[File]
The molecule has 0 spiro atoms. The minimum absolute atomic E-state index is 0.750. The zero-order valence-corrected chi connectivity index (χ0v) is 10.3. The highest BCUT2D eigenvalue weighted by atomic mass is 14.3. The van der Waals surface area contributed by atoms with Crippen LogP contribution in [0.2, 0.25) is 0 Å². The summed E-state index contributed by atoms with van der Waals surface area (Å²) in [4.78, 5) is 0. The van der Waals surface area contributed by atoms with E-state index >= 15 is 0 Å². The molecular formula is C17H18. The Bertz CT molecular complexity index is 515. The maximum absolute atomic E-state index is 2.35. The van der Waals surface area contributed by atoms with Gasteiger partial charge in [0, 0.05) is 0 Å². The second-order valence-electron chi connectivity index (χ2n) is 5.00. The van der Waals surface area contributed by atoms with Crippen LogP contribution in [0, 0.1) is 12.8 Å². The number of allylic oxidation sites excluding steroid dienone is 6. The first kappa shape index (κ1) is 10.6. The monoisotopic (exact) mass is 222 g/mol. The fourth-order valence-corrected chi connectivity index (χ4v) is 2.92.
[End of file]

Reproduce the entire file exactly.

The molecule has 0 spiro atoms. The minimum absolute atomic E-state index is 0.750. The zero-order valence-corrected chi connectivity index (χ0v) is 10.3. The highest BCUT2D eigenvalue weighted by atomic mass is 14.3. The van der Waals surface area contributed by atoms with Crippen LogP contribution in [0.2, 0.25) is 0 Å². The summed E-state index contributed by atoms with van der Waals surface area (Å²) in [4.78, 5) is 0. The van der Waals surface area contributed by atoms with E-state index >= 15 is 0 Å². The molecular formula is C17H18. The Bertz CT molecular complexity index is 515. The maximum absolute atomic E-state index is 2.35. The van der Waals surface area contributed by atoms with Gasteiger partial charge in [0, 0.05) is 0 Å². The second-order valence-electron chi connectivity index (χ2n) is 5.00. The van der Waals surface area contributed by atoms with Crippen LogP contribution in [0, 0.1) is 12.8 Å². The number of allylic oxidation sites excluding steroid dienone is 6. The first kappa shape index (κ1) is 10.6. The monoisotopic (exact) mass is 222 g/mol. The fourth-order valence-corrected chi connectivity index (χ4v) is 2.92.